Cancer prevention and veterans: reduce your cancer risk today

This is the first blog post in a three-part series on cancer prevention among veterans.

Cancer prevention starts with healthy living, including healthy eating, maintaining a healthy weight, and reducing your overall stress. Cancer prevention can also take the form of certain vaccines. It is equally important to understand your history of environmental exposures in order to understand your individual risk.

But what are the things you can do today to reduce your risk of cancer?

Reduce your overall cancer risk with a lifestyle change

Quitting smoking is one of the best ways to reduce your overall cancer risk. One in three cancer deaths in the United States is related to smoking.

Smoking is linked to many types of cancer, including the following:

  • Lung.
  • Mouth and throat.
  • Pancreas.
  • Bladder.
  • Kidney.
  • Colon and rectum.
  • Cervical.

If you smoke, the risk of lung cancer is 15 to 30 times higher than someone who has never smoked cigarettes. In fact, one of the best ways to prevent cervical cancer is to quit smoking. After 20 years of quitting smoking, your risk of cervical cancer drops by 50%.

If you need help quitting smoking, every VA medical center offers quit smoking counseling and medication. For more information, visit How to Quit Smoking, an online resource to help veterans quit smoking.

Schedule a cancer screening

Scheduling regular checkups to make sure cancer screenings are taking place is one way to catch or prevent cancer. Your provider can answer questions about which screening tests are right for you.

Screening tests are used to look for cancer before there are any noticeable signs. Regular cancer screenings can increase your chances of finding cancer early when treatment is most likely to be successful.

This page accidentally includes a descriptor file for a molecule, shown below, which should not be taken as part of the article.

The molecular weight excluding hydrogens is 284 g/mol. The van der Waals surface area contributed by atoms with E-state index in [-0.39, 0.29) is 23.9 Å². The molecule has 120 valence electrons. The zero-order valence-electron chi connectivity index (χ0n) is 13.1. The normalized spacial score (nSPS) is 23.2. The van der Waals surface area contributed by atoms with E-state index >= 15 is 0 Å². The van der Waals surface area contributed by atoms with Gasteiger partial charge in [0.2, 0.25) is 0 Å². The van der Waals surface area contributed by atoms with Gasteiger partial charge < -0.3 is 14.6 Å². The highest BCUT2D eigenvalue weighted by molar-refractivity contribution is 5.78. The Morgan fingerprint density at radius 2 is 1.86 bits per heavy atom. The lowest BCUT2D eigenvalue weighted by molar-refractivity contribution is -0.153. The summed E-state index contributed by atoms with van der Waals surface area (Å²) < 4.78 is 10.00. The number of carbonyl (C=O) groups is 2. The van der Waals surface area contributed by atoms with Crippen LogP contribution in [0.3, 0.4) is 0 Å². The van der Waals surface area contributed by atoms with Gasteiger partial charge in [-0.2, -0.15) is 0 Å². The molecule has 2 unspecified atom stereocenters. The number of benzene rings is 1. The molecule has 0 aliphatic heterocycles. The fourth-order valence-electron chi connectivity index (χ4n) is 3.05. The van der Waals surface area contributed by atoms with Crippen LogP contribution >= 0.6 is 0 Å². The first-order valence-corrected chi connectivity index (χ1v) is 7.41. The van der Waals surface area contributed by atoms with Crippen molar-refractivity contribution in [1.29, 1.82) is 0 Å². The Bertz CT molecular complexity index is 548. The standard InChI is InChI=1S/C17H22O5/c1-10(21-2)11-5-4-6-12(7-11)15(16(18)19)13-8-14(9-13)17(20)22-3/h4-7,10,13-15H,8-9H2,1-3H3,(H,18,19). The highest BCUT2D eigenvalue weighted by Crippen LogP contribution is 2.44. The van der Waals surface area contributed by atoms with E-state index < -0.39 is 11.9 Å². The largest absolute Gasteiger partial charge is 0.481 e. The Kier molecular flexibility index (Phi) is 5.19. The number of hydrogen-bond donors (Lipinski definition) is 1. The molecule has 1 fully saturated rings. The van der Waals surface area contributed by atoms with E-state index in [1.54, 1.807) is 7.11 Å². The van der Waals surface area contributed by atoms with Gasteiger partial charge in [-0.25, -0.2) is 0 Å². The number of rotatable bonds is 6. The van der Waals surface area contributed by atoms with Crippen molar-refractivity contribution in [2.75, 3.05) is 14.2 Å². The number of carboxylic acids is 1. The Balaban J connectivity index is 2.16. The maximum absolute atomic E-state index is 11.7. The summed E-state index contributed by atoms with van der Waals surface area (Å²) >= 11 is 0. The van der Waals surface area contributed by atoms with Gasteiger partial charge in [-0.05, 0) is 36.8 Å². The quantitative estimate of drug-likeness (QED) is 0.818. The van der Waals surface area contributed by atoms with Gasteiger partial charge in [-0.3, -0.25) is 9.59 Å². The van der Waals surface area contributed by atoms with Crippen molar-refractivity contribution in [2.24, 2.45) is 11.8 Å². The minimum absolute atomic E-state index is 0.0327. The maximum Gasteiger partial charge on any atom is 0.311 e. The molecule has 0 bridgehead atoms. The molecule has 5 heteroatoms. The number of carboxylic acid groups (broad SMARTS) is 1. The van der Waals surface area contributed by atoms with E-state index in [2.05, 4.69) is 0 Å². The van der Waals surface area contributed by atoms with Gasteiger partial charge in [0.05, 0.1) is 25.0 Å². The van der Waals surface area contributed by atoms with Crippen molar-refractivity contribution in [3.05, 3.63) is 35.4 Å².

If you’re curious about what’s best for you and what you might want to talk to a supplier about, visit:

Choosing VA for your cancer care

VA aims to help veterans with cancer live better lives. VA providers work hard to ensure that appropriate cancer screening takes place and, if necessary, strive to find the best treatments for your cancer care needs. All VA providers stand side-by-side with veterans and support them through every step of their cancer journey.

For more information, visit or email [email protected]

Cancer prevention during COVID-19

Although COVID-19 is an ongoing concern, VA is taking precautions at all VA medical centers to protect you from the virus. Early detection of cancer is an important part of successful treatment. Therefore, regular appointments and cancer screenings are essential to the health of veterans.

Since January 18, 2022, the U.S. government has made COVID-19 home testing kits available to every household. To learn more and order your at-home COVID-19 tests, go to

Comments are closed.